Peter and John are released from captivity, go back to the church and they all pray (4:24) – “…and now, Lord, take note of their threats, and grant that Your bond-servants may speak Your word with all confidence, while You extend Your hand to heal, and signs and wonders take place through the name of Your holy servant Jesus.” (4:29-30)

How does God respond to this church that is devoted to prayer, faithful to proclaim His gospel and whom abide in His anointing? And when they had prayed, the place where they had gathered was shaken, and they were all filled with the Holy Spirit and began to speak the word of God with boldness. (4:31)

They pray (4:24), they proclaim (4:31) God anoints with healing (5:12) and multitudes…were constantly added to their number (5:14). And every day, in the temple and from house to house, they kept right on teaching and preaching Jesus as the Christ. (Acts 5:42)

The apostles declare the focus of their role in the administration of the gospel, “We will devote ourselves to prayer and to the ministry of the word.”(6:4) Even in a seemingly simple decision of selecting men to minister to the widows, they pray (6:6). After a short detour to take care of this internal matter (which do matter to the apostles and to God), we are back to faithful proclamation (6:7), this time by Stephen who speaks boldly knowing this is likely his last sermon – not to be met with cheering crowds or a rush to the altar, but the hurled stones of his death (7:58). Even as he is being stoned Stephen is praying and proclaiming (7:59-60). From this the church is scattered, yet God’s purposes are not deterred as He intended for the church to spread, and faithful proclamation continues – those who had been scattered went about preaching the word. (8:4)

A simple pattern, the first things wherein the church: 1) devoted prayer – utter dependence and obedience to God; 2) faithful proclamation – without mixing words, declaring the truth and calling men to repent; 3) God’s anointing – expressed in this sense through souls being added to their number.

The church in Ephesus was remarkable by today’s standards and probably looked like an exemplary gathering, “But I [God Himself] have this against you, that you have left your first love.” God is gracious and gives them His prescription with clear consequence, “Repent and do the deeds you did at first; or else I am coming to you and will remove your lampstand out of its place–unless you repent.”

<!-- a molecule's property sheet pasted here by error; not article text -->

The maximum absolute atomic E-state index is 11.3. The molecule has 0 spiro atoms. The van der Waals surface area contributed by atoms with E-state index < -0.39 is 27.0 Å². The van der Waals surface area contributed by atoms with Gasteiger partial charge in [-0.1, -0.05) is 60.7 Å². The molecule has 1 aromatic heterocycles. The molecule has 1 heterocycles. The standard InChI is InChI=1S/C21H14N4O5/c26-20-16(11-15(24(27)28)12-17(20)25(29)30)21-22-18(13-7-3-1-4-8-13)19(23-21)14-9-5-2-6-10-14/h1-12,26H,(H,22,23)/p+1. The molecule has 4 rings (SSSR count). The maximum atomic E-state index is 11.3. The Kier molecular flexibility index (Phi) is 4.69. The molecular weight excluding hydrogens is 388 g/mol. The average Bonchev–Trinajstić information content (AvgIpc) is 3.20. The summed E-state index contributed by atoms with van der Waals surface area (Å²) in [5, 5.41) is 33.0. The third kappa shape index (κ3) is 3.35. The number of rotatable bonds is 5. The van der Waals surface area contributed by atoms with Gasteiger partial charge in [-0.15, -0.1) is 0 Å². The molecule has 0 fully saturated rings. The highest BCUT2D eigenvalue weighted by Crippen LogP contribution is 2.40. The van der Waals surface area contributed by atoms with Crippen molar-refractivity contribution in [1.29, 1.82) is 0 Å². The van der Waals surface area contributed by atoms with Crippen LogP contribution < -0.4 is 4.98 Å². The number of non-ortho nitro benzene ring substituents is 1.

What prevented the church at Ephesus from changing? God was obviously on their side, clearly communicating His intentions and instructing them in the way He wanted them to go. Jesus is clear that our responsibility as followers of Christ (Christians) is clarified to the irreducible minimum of “Love God – Love People” (Mark 12:29-31). Jesus doesn’t just tell us to love, He speaks of the kind of love we are to have – “Love the Lord your God with all your hearth, and with all your soul, and with all your mind and with all your strength…You shall love your neighbor as yourself.”

Paul shares with the young pastor Timothy, “The goal of our instruction is love, and qualifies what sort of love by continuing, from a pure heart and a good conscience and a sincere faith.” (1 Timothy 1:5) Paul shares in Corinthians, what God Himself affirms to the church in Ephesus, stating, “…but do not have love, I have become a noisy gong or a clanging cymbal…but do not have love, I am nothing…but do not have love, it profits me nothing…the greatest of these is love.” (1 Corinthians 13:1-3; 13)

Even the people that hated the early church, who wanted nothing more than to kill all Christians and wipe their memory from the face of the earth could not escape the glaring reality that these men had been with Jesus (Acts 4:13). The early church had a thriving love for God and operated in a love for each other through fellowship and a love for the lost in faithfully proclaiming the gospel.

There was a disconnect in Ephesus, whatever they had going they apparently were satisfied with that and would not repent and do the things they did at first. Are we so attached to what we are doing that we are willing to allow God to remove our lampstand? Are we willing to settle for what we are rather than allow God to transform us into what He intends us to be? Remarkably, God’s path isn’t a bunch of hoops we have to jump through, the outlines are clear, they are simple but obviously they come with a cost.

Devoted prayer – faithful proclamation – abide in His anointing as we Love God and love people.

To the church in ________, write…